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CDC Extends Eviction Moratorium Through July

Housing activists erect a sign in front of Massachusetts Gov. Charlie Baker's house in Swampscott, Mass. on Oct. 14, 2020. The Centers for Disease Control and Prevention has extended a moratorium on evictions until the end of July.
Housing activists erect a sign in front of Massachusetts Gov. Charlie Baker's house in Swampscott, Mass. on Oct. 14, 2020. The Centers for Disease Control and Prevention has extended a moratorium on evictions until the end of July.

The Centers for Disease Control and Prevention has extended a moratorium on evictions until the end of July. The ban had been set to expire next week, raising concerns that there could be a flood of evictions with some 7 million tenants currently behind on their rent.

The Biden administration says the extension is for "one final month" and will allow time for it to take other steps to stabilize housing for those facing eviction and foreclosure. The White House says it is encouraging state and local courts to adopt anti-eviction diversion programs to help delinquent tenants stay housed and avoid legal action.

The federal government will also try to speed up distribution of tens of billions of dollars in emergency rental assistance that's available but has yet to be spent. In addition, a moratorium on foreclosures involving federally backed mortgages has been extended for "a final month," until July 31.

In announcing the extension of the eviction moratorium, the CDC said that the COVID-19 "pandemic has presented a historic threat to the nation's public health. Keeping people in their homes and out of crowded or congregate settings — like homeless shelters — by preventing evictions is a key step in helping to stop the spread of COVID-19."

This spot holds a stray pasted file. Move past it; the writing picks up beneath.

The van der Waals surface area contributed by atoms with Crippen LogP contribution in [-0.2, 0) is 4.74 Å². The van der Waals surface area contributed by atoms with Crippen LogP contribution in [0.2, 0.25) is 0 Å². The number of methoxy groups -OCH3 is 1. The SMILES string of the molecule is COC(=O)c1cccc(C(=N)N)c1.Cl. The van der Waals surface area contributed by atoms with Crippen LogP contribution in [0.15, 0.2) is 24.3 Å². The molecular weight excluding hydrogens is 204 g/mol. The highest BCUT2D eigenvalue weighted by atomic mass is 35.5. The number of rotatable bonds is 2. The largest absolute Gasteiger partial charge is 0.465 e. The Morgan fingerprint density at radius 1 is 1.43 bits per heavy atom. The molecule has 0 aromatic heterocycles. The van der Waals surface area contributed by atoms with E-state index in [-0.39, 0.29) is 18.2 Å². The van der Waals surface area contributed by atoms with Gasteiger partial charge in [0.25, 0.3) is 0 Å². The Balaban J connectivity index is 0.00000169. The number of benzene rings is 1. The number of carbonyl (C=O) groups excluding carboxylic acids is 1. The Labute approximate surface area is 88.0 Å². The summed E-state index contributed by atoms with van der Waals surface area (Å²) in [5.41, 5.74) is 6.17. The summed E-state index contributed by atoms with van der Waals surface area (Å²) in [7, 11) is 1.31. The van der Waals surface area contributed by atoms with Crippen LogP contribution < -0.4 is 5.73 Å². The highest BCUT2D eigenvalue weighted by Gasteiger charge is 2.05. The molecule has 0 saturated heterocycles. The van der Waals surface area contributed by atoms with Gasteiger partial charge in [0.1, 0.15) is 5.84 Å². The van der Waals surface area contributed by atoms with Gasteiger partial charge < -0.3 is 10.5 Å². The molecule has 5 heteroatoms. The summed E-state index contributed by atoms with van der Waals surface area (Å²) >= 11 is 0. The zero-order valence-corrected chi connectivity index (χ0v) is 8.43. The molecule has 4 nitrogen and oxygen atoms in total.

The CDC first issued the moratorium last September. It was extended once already in March, until June 30.

But landlords have been pushing back, arguing that they've taken a huge financial hit over the past year, losing billions of dollars a month in rent. Several business groups have sued the CDC and won, though court decisions to lift the moratorium have been stayed pending appeal.

The Alabama Association of Realtors, which brought one of the cases, argued that the CDC exceeded its authority in issuing the ban. The group is seeking relief from the U.S. Supreme Court, but the justices have yet to respond.

In its petition, the Realtors association called the CDC's "continued insistence that public-health concerns necessitate that landlords continue to provide free housing for tenants who have received vaccines (or passed up the chance to get them) ... sheer doublespeak."

Housing advocates have argued that the moratorium is still very much needed. They note that $46 billion in emergency rental assistance approved by Congress has been slow getting into the hands of those it was intended to help. The money is supposed to cover rent that tenants currently owe.

The National Low Income Housing Coalition reports that in some states, less than 5% of the funds have been distributed so far. The group pushed the administration to extend the ban to give states and localities more time to get the money out.

Despite the moratorium, thousands of renters have still faced the threat of eviction because of loopholes in the law. Many are the lowest income tenants and disproportionately people of color. A new study by the Eviction Lab at Princeton University has found that communities with the lowest vaccination rates tend to have the highest eviction filings, raising additional health concerns.

"Allowing the moratorium to expire before vaccination rates increase in marginalized communities could lead to increased spread of, and deaths from, COVID-19," a group of more than 40 House lawmakers wrote in a letter this week to President Biden and CDC Director Rochelle Walensky, urging them to extend the moratorium.

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